How the gunship is used in Iraq is determined by U.S. Special Operations Command’s air component, in conjunction with U.S. Central Command’s air chief, officials say. The first priority for AC-130s is to support special operators on the ground, who lack the firepower of conventional troops. Excess gunship sorties, when available, can be directed to support conventional Army or Marine Corps troops, officials say.
With more than 609,000 lines of computer code — outnumbering the Space Shuttle’s software — the gunship is loved by ground troops for its precise targeting capability and sustained rate of fire, said one former commander of Air Force special operations forces. But to do that, the gunship is “literally sitting in one place, in one spot” in the air, the officer said.
The AC-130H “Spectre” and AC-130U “Spooky” use a sophisticated sensor, navigation and fire control suite to locate targets. Drawing from an array of onboard weapons, the aircraft can penetrate building walls with a side-firing 105 mm howitzer. Some say the rapid rate of fire of the AC-130’s 40 mm cannon makes it an even more valuable weapon. The smaller gun is an antipersonnel weapon that can pierce thin-skinned vehicles. The “U” version can engage two targets simultaneously.
The Spooky model also boasts enhanced survivability, with increased stand-off range, armor protection and electronic countermeasures, according to GlobalSecurity.org.
But during the day, other war planes like the A-10 attack aircraft or F-16 fighter — using nose guns and air-to-ground munitions — offer comparable capability with greater agility, some sources say. Combat helicopters like the Army Apache or Marine Corps Cobra also can provide quick-maneuvering air support in urban terrain, military officials say.
Unlike the other attack aircraft, the AC-130 is in very short supply. The Air Force maintains just eight “H” models and 13 “U” models, though four more of the advanced Spooky versions are in production and expected by 2006, said Capt. Denise Boyd, a spokeswoman for the Hurlburt Field, FL-based Air Force Special Operations Command, or AFSOC.
The service does not want to put these so-called “high-demand/low-density” or HD/LD assets at undue risk, according to the former commander of Air Force special operations forces, interviewed last week.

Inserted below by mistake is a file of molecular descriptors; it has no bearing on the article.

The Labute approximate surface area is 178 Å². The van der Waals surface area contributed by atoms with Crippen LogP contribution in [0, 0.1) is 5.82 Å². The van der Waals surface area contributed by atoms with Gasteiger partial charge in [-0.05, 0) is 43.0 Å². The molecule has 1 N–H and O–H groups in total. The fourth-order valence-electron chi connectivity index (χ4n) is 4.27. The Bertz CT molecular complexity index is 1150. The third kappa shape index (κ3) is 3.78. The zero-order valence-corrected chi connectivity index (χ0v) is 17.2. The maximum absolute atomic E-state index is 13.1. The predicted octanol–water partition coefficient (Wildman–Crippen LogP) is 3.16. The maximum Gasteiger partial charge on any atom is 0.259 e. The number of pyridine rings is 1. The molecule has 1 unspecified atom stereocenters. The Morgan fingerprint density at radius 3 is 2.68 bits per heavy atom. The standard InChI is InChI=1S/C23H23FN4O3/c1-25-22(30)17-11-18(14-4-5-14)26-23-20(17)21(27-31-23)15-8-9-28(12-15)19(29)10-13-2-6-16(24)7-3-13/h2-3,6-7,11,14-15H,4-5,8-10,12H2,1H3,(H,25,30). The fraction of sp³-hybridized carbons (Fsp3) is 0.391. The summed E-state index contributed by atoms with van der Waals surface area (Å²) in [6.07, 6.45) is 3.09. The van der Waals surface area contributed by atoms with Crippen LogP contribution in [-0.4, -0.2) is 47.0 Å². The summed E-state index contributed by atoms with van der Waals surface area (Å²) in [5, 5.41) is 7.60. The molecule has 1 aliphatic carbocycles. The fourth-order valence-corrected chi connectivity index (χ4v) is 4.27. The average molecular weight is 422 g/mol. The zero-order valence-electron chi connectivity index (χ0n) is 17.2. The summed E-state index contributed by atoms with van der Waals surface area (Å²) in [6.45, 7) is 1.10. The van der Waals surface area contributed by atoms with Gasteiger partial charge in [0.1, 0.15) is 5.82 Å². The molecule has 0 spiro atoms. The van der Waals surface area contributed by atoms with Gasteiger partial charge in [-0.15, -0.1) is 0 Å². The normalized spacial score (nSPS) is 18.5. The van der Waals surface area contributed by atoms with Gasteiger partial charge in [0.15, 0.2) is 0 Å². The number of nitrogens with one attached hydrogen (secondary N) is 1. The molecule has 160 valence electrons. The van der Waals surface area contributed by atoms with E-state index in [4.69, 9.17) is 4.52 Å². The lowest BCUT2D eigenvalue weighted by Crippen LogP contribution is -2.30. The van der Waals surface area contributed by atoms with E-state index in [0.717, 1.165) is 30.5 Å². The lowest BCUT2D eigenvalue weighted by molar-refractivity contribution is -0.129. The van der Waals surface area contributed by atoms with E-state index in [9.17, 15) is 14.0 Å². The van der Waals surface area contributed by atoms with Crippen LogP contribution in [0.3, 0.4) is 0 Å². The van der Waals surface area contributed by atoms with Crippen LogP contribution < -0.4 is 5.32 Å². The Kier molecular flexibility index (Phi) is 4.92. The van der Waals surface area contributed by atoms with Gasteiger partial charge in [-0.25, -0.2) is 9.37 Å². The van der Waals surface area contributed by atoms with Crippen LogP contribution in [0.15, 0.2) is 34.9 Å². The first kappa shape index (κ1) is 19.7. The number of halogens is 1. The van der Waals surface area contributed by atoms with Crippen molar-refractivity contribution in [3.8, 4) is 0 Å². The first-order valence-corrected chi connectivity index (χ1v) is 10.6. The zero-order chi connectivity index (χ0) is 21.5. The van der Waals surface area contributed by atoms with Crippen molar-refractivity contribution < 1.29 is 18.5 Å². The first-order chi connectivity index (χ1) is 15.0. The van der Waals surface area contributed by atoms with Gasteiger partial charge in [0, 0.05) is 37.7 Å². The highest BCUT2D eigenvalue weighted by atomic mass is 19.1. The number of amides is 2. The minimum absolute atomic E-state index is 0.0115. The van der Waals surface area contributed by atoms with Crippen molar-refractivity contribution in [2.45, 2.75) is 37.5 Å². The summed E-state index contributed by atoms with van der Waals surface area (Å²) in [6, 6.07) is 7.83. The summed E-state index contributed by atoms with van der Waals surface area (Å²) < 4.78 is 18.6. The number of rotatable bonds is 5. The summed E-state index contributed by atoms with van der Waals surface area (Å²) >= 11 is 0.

But some ground grunts aren’t buying the explanation. They ask why AFSOC is husbanding the AC-130s for unknown future operations when they are badly needed in the here and now.
“Instead of sticking it out and supporting the Marines [and] soldiers in the day with the best ISR [intelligence, surveillance and reconnaissance] and air strike platform, they leave the area,” said one Army officer. “As a result, our troops fighting in very complex and difficult terrain are left to less efficient and less agile air platforms.”
Air and ground officers alike tend to blame commanders, rather than AC-130 pilots or crews, for the decision to withhold these assets during the daytime fight in Fallujah. Some AC-130 pilots agree the threat from MANPADs in Iraq is fairly low, given the altitudes at which the gunships typically fly, officials say.
“It’s not the captains and the majors flying these missions. They’re the bravest of the brave,” says retired Army Col. David Hunt, a former Green Beret and airborne Ranger. “The generals are making a statement: ‘We’ll tell you how best to use our airplanes.’”
“The problem is AFSOC’s [standard operating procedures], routine and legacy of not flying during the day,” says one officer in Iraq. “They are frankly ignoring the intelligence and actual capabilities of the insurgent.”
Not only do the Russian-style surface-to-air missiles found in Iraq top out in range below the AC-130’s normal operating altitude, but “these insurgents [also] are operating with old, worn-out equipment,” this officer said.